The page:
BOE sends the survey report to the assessor once complete,  
          setting forth specific findings and recommendations; however,  
          before preparing the survey report, BOE must meet with the  
          assessor to discuss matters included therein.  After receiving  








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          the survey report, the assessor may file a written response with  
          BOE within 30 days, unless the BOE extends the period for good  
          cause, which is included in the final survey report.  The survey  
          report, the assessor's response, and any additional BOE notes  
          constitute the final report, which must be completed within two  
          years after BOE begins the survey.


          After the survey is complete, BOE is required to prepare a  
          written survey report setting forth its findings and  
          recommendations. Before preparing its written survey report, the  
          law requires the BOE to meet with the assessor to discuss and  
          confer on those matters that may be included in the written  
          survey report. Existing law requires the BOE to issue the final  
          survey report within two years after the date the BOE begins the  
          survey.


          Current law does not require BOE to meet with the former county  
          assessor if the survey reviews the former assessor's  
          administration. In addition, it does not provide a process for  
          the former assessor to formally respond to a BOE survey.


          Proposed Law: This bill would make several changes to BOE's  
          survey process. First, it would require the Board, for surveys  
          started on or after July 1, 2017, to issue a final survey report  
          within 12 months after the date the survey was begun. The bill  
          would permit a gradual transition from 24 months down to 12  
          months, as specified. Second, the bill would make specified  
          modifications to the survey cycle to reduce the number of  
          surveys that BOE is required to conduct. Finally, the bill would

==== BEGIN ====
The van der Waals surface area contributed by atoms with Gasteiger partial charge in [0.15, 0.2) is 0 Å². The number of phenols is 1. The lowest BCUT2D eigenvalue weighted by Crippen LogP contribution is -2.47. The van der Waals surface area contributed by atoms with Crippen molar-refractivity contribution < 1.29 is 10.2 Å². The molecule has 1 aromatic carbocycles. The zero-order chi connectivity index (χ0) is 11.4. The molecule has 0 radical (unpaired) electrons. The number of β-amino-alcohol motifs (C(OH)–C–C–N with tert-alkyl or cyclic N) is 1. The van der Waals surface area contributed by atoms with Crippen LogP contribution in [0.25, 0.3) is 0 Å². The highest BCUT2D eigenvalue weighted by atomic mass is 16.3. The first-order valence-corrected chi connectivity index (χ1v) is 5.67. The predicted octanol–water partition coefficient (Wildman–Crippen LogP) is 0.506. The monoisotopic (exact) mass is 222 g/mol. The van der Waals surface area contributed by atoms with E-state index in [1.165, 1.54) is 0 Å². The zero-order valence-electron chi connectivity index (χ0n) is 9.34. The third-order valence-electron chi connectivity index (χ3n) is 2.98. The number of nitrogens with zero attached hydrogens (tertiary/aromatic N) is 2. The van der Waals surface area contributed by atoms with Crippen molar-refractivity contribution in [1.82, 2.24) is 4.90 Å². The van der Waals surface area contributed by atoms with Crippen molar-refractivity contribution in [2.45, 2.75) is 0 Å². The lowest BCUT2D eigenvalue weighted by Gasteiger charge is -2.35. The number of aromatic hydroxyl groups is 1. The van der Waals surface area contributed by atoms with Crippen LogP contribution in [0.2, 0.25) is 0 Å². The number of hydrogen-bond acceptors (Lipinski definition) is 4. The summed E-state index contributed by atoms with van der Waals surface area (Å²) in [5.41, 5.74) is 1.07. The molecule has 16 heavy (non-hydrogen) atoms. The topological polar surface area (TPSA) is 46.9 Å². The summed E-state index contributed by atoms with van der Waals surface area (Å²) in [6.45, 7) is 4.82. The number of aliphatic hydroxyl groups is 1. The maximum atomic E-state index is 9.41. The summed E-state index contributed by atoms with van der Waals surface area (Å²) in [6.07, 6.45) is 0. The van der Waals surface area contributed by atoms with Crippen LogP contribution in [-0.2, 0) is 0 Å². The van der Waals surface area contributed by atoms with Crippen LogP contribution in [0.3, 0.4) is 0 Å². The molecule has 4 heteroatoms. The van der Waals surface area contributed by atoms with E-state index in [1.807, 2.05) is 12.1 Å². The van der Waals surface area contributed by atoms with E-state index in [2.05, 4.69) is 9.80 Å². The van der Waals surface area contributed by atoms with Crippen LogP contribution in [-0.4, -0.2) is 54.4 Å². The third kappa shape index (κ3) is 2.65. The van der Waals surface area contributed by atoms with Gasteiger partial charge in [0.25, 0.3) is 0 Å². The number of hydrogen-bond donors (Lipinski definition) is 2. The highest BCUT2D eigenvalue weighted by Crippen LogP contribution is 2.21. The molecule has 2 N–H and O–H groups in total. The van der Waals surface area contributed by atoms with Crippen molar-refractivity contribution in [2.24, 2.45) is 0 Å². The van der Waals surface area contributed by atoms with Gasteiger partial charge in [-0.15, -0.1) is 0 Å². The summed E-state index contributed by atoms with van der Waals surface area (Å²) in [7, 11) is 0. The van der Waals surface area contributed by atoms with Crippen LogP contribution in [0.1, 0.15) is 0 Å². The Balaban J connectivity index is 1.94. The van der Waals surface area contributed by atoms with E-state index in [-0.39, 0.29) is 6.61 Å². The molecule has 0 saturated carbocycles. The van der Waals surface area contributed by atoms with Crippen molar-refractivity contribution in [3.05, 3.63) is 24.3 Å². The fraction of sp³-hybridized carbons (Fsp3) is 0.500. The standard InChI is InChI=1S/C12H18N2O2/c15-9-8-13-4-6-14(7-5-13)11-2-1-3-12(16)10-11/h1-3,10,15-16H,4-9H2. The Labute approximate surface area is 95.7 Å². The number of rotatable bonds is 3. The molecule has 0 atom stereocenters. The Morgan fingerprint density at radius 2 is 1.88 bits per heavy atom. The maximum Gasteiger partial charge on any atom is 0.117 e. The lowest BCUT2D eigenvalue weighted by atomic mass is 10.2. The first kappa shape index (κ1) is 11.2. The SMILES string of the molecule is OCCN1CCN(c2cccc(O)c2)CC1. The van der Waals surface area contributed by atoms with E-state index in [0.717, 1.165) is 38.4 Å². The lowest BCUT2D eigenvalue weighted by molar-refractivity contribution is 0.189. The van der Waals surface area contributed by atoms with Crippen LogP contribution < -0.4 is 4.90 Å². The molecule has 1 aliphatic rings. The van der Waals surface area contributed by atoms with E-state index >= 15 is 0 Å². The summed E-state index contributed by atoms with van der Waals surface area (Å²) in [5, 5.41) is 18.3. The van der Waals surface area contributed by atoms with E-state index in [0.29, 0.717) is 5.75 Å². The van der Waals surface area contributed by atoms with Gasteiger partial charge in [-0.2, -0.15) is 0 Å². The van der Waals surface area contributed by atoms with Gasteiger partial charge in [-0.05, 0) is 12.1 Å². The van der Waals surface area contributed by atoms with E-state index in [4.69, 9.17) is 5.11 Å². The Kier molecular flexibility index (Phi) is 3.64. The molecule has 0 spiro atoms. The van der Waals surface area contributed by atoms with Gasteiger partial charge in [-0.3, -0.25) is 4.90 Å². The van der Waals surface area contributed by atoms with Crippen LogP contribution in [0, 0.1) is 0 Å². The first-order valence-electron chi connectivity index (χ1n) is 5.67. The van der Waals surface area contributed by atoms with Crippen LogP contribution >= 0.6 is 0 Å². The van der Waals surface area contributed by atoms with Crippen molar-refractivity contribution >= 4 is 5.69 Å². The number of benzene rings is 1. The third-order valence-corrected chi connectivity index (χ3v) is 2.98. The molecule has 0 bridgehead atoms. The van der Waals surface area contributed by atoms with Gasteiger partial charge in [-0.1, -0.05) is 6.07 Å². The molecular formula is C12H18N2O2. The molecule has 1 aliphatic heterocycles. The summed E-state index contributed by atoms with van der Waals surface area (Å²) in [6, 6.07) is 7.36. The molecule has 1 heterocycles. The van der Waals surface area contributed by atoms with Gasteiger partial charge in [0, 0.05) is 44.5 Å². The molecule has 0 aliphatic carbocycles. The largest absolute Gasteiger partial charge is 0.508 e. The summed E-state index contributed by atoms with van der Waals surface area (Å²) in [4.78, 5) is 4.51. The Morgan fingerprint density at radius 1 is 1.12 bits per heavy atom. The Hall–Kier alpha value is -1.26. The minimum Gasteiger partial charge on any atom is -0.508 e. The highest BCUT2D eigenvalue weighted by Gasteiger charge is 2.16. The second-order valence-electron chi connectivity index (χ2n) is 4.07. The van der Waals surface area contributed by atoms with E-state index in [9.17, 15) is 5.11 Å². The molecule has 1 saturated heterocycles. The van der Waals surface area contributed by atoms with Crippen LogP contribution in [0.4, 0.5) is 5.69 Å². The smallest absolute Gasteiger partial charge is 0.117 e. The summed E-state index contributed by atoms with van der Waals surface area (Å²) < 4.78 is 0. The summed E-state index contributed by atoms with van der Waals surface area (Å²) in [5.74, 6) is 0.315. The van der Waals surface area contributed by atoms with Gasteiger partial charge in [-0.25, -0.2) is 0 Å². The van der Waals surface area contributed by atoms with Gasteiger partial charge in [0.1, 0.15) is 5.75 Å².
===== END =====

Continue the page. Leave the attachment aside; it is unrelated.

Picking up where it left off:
(1) require BOE to notify and meet with the former assessor  
          whose administration is being reviewed upon request, prior to  
          publishing its written survey report, and (2) allow the former  
          assessor to prepare a written response to the BOE report that  
          must be published as an addendum to the final survey report.




          Related  
          Legislation: AB 2234 (Ting) would have made similar changes to  
          survey requirements applicable to BOE in determining the  








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          adequacy of the procedures and practices by used by county  
          assessors. The bill was held on the Assembly Appropriations  
          Committee's Suspense File.


          Staff  
          Comments: Without modifying the survey schedule, publishing  
          written surveys within one year would not be possible. The bill  
          would ultimately shorten the time to complete the written survey  
          report from two years to one year. To mitigate this impact, the  
          bill would reduce the number of county surveys that BOE must  
          complete over a 5-year cycle, from 58 to 30. The bill reduces  
          the number of county samplings the BOE must undertake as well. 
          To complete the surveys in the allotted time using existing  
          staff resources would require the BOE to curtail each audit's  
          scope and depth. Thus, additional staff would be needed to meet  
          the compressed schedule and maintain the audit's scope. BOE  
          notes that hiring and retaining qualified staff could be  
          difficult, as the state's compensation package for individuals  
          with the proper skill set has lagged behind those offered at the  
          county level.